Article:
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Wednesday, August 17, 2011

Stocks retreat after Merkel, Sarkozy disappoint (ext.)

NEW YORK (CNNMoney) -- U.S. stocks fell Tuesday after German and French leaders spoke about Europe's debt problems, but offered little in the way of action.

The pullback -- which briefly sent the Dow down nearly 190 points on Tuesday afternoon -- came after three straight sessions of healthy gains.

At the market close, the Dow Jones industrial average (INDU) was down 77 points, or 0.7%. The S&P 500 (SPX) lost 12 points, or 1%, and the Nasdaq composite (COMP) dropped 32 points, or 1.2%.

Investors were particularly disappointed that Sarkozy and Merkel said the size of the 440 billion euro stability fund is sufficient, despite economists' push to greatly expand the bailout fund. Some are even calling for funding of more than 1 trillion euro.

The leaders also agreed that issuing eurobonds, a collective bond to help pay off the debt of the peripheral countries, will not solve the European debt crisis.

"The market was pinning its hopes for possible solutions on the outcome of a meeting today between French and German government leaders," said Scott Marcouiller, chief technical market strategist at Wells Fargo Advisors. "The outcome of the meeting was clearly not what the markets wanted."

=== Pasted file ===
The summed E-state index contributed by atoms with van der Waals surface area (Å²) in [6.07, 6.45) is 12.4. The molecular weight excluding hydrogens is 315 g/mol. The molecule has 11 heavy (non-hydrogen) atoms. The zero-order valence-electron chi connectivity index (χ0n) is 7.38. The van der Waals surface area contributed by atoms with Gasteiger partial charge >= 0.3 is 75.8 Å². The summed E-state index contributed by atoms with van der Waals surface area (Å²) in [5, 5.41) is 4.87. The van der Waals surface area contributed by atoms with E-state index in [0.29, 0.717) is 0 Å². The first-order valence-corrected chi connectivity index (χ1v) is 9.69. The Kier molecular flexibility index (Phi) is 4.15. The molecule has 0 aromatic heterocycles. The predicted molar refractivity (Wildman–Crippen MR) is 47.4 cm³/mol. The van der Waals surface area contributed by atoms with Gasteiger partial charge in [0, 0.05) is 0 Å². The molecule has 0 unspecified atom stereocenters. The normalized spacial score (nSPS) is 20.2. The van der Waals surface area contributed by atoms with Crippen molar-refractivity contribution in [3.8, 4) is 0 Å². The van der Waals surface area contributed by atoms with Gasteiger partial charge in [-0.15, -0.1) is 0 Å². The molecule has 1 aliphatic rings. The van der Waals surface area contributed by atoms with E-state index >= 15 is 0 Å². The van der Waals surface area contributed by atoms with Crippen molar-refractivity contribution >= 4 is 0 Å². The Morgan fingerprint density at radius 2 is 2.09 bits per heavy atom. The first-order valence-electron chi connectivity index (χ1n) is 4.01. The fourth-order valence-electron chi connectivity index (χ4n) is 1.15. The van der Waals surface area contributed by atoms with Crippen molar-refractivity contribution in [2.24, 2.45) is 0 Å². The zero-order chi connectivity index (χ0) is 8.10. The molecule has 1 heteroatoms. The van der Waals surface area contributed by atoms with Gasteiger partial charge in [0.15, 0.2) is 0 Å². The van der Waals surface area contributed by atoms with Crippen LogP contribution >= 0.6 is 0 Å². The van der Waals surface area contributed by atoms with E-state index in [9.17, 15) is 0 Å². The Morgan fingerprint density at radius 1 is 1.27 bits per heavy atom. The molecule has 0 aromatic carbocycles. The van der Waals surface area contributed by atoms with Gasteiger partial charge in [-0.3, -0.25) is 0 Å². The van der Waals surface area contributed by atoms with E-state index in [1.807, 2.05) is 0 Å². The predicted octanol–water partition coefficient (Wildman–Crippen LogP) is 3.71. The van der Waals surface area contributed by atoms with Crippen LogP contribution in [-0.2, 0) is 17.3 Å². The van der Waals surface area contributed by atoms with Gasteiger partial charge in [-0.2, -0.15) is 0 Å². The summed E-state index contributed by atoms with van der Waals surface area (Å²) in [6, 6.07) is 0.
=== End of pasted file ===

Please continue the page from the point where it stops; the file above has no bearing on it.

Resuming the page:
Before trimming earlier losses to trade flat ahead of the European leaders' press conference, U.S. stocks were under pressure as nearly stagnant economic growth in Europe stoked fears of a regional and global slowdown.

Housing starts fell 1.5% in July to an annual rate of 604,000, while permits to build new homes slumped 3.2%. Both reports came in worse than expected.
"The focus is back on Europe and its debt problems," said Dave Hinnenkamp, CEO at KDV Wealth Management. "The eurozone economy has some problems, which is an important concern for the global economy."

Lackluster economic growth in Germany, Europe's largest economy, weighed on the broader region's economy. Gross domestic product for the eurozone, which is made up of the 17 nations that use the euro, grew by a tepid 0.2% from the prior quarter -- and by 1.7% on an annual basis.

The quarterly pace of economic growth was the slowest since the end of the recession. The decline in output intensifies concerns about the future viability of the 12-year old currency union.

The long-running debt crises in Greece, Portugal and Ireland accelerated in the second quarter, and investors are also worried that Europe's larger economies -- including Spain and Italy -- may need to be bailed out.

"The data confirm that the region's core economies are in no position to support the periphery, adding to the already significant risk of an eventual eurozone break-up," said Jennifer McKeown, senior European economist at Capital Economics, in a note to clients.

With the focus on Europe, investors largely shrugged off Fitch Ratings' affirmation of the AAA credit rating and "stable" outlook for the U.S.

Earlier this month, Standard and Poor's downgraded the nation's credit rating to AA+. And while Moody's maintained the sterling AAA credit rating, the agency lowered its outlook on U.S. debt to "negative."

The dollar was higher against the euro, but lost ground versus the British pound and the Japanese yen.

Oil for September delivery slipped $1.23 to $86.65 a barrel.

Gold futures for December delivery rose $27 to $1,785 an ounce.

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